How often you should really wash your jeans and 4 more laundry conundrums answered

Americans like doing laundry—according to The American Cleaning Institute, it’s the nation’s favorite cleaning task. There are few chores as satisfying, it seems, as the transformation of a basket of dirty clothes into a load of fresh, clean laundry. There are also a few things as frustrating as laundry mishaps—be it that errant red sock in a load of whites or a forgotten tissue in someone’s pocket that covers the washer in faux snow.

The good news is that fabrics, washing machines, and detergents have all evolved, making it possible to clean better with less. Consumer Reports, for instance, found most people use twice the amount of laundry detergent necessary, which can damage clothes and appliances, as well as the planet in terms of waste.

Learning how to do laundry right rather than just tossing clothes and linens as an unruly bunch into the machine and using the same settings for each load, not only ensures cleaner clothes, towels, and sheets—it also can extend the life of your garments and has serious environmental impact.

HeySunday got the nitty-gritty answers to some of the most common laundry-related questions with the help of experts like Easter and other sources like the Good Housekeeping Institute Cleaning Lab and Martha Stewart. The questions included were inspired by independent research along with common Google search queries related to laundry.

“The most common mistake made today—and it’s promoted widely on the internet—is that you don’t have to sort clothes and can just put everything in because we have better detergents and better machines,” said Dr. Elizabeth Easter, a professor of Textile Science who established the Textile Testing Laboratory at the University of Kentucky. According to Easter, loads need to be sorted based on both color and fabric type, so that synthetic fibers can be treated differently from natural fabrics like cotton. Plus, she recommends fastening all zippers and hooks as well as turning clothes inside out before they go in the washing machine. According to Easter, all that washing is rough on clothes and the brunt of it should be taken up by the inner part of clothes.

If that seems like too much work, consider this: How bad did you feel the last time you damaged a beloved item of clothing due to a laundry mistake? That torn rayon shirt? The shrunken wool sweater? These tragedies are avoidable, but you’ve got to know some stuff.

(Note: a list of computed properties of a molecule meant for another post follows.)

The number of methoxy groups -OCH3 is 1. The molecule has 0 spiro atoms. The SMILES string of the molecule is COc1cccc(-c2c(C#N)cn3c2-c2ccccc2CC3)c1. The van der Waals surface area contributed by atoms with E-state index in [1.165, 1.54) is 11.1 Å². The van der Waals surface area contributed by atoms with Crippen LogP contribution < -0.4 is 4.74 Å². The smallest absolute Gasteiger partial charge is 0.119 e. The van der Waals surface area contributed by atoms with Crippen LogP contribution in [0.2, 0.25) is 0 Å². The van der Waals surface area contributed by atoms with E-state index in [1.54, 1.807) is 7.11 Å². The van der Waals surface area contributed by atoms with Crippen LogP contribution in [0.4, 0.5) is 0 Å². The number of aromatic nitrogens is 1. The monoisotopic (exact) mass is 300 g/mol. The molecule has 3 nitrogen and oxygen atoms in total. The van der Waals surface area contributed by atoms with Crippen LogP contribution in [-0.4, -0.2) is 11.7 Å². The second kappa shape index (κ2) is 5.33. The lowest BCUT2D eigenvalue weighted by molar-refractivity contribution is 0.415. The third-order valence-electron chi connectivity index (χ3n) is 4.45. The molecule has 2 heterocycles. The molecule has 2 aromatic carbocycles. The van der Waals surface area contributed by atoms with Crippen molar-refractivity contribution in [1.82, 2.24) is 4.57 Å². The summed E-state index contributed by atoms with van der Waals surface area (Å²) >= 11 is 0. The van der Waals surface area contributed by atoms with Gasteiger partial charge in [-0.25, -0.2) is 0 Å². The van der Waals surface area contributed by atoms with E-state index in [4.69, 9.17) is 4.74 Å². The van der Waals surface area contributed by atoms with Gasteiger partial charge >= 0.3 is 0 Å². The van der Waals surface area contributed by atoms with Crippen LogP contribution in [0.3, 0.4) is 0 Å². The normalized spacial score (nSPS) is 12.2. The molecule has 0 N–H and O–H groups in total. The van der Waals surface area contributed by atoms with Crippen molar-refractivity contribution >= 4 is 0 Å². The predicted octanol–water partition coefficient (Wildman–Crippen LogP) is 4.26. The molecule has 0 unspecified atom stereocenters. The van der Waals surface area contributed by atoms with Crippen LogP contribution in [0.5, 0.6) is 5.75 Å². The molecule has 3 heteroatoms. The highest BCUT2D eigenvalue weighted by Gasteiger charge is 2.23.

Clothing hanging at a dry cleaner.
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What does ‘dry clean only’ really mean?

One key to laundry, it turns out, is actually reading those labels on garments and linens and then adjusting the different settings on the washing machine and dryer accordingly. The good news is according to a 2019 ACI National Cleaning Survey, more than 7 out of 10 people frequently do read the tags before washing their clothes. If you need help understanding the symbols, here’s a handy guide by Reader’s Digest.

There’s no interpretation necessary when a label reads “dry clean only” though—it truly means dry clean only. There’s no wiggle room around it when it’s the only instruction given on the tag because either the product or the lining will be harmed in a traditional washing machine. Fabrics like lace, leather, and velvet often require dry cleaning, as do suits and tailored jackets, which can easily lose their shape.

“Manufacturers, in general, are making less dry-clean-only fabrics due to customer demand because it was such a turn-off for people,” said Easter, who also attributes the rise of casual attire at work to why we see less “dry clean only” labels than we used to—modern workwear like khaki pants, T-shirts, and hoodie sweatshirts can all be washed at home.

A stack of wool sweaters.
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What kinds of fabrics shouldn’t go in the dryer?

“The care label will recommend what items should not go into a tumble dryer and will recommend hang to dry or lay flat—the most common product you will see with that label is wool,” said Easter. Wool, she explains, comes in many kinds (cashmere, sheep, angora) and will shrink in the dryer. So will rayon, check the tag to see if it’s okay to dry at a very low temperature or not.